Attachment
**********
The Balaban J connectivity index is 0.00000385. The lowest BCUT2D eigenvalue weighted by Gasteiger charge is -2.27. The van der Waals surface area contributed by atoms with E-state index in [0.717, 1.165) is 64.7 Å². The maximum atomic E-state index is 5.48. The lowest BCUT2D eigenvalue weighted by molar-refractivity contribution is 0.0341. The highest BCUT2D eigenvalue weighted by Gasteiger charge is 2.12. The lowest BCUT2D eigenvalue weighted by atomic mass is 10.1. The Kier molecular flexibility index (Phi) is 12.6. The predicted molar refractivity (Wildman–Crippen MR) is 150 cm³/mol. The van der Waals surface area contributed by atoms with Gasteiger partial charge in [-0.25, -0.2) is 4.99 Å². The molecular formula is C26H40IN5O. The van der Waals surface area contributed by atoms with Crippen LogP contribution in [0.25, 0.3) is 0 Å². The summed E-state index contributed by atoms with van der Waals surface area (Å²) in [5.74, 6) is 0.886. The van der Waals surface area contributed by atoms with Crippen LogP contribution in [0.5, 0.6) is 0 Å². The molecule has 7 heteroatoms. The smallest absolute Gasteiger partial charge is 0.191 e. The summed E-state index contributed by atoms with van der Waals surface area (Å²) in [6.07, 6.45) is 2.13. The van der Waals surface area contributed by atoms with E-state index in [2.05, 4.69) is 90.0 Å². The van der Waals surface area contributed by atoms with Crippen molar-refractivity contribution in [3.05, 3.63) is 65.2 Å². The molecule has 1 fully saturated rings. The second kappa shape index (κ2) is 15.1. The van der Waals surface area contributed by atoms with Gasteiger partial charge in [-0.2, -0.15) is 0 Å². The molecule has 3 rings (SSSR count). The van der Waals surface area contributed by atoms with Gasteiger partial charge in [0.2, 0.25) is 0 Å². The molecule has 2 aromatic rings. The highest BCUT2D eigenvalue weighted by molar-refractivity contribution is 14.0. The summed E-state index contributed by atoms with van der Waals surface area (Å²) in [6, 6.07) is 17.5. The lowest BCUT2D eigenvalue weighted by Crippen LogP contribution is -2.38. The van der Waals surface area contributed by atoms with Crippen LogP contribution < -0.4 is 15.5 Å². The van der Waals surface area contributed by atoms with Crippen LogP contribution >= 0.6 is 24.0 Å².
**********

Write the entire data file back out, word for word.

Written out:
The Balaban J connectivity index is 0.00000385. The lowest BCUT2D eigenvalue weighted by Gasteiger charge is -2.27. The van der Waals surface area contributed by atoms with E-state index in [0.717, 1.165) is 64.7 Å². The maximum atomic E-state index is 5.48. The lowest BCUT2D eigenvalue weighted by molar-refractivity contribution is 0.0341. The highest BCUT2D eigenvalue weighted by Gasteiger charge is 2.12. The lowest BCUT2D eigenvalue weighted by atomic mass is 10.1. The Kier molecular flexibility index (Phi) is 12.6. The predicted molar refractivity (Wildman–Crippen MR) is 150 cm³/mol. The van der Waals surface area contributed by atoms with Gasteiger partial charge in [-0.25, -0.2) is 4.99 Å². The molecular formula is C26H40IN5O. The van der Waals surface area contributed by atoms with Crippen LogP contribution in [0.25, 0.3) is 0 Å². The summed E-state index contributed by atoms with van der Waals surface area (Å²) in [5.74, 6) is 0.886. The van der Waals surface area contributed by atoms with Crippen LogP contribution in [0.5, 0.6) is 0 Å². The molecule has 7 heteroatoms. The smallest absolute Gasteiger partial charge is 0.191 e. The summed E-state index contributed by atoms with van der Waals surface area (Å²) in [6.07, 6.45) is 2.13. The van der Waals surface area contributed by atoms with E-state index in [2.05, 4.69) is 90.0 Å². The van der Waals surface area contributed by atoms with Crippen molar-refractivity contribution in [3.05, 3.63) is 65.2 Å². The molecule has 1 fully saturated rings. The second kappa shape index (κ2) is 15.1. The van der Waals surface area contributed by atoms with Gasteiger partial charge in [-0.2, -0.15) is 0 Å². The molecule has 3 rings (SSSR count). The van der Waals surface area contributed by atoms with Gasteiger partial charge in [0.2, 0.25) is 0 Å². The molecule has 2 aromatic rings. The highest BCUT2D eigenvalue weighted by molar-refractivity contribution is 14.0. The summed E-state index contributed by atoms with van der Waals surface area (Å²) in [6, 6.07) is 17.5. The lowest BCUT2D eigenvalue weighted by Crippen LogP contribution is -2.38. The van der Waals surface area contributed by atoms with Crippen LogP contribution < -0.4 is 15.5 Å². The van der Waals surface area contributed by atoms with Crippen LogP contribution >= 0.6 is 24.0 Å².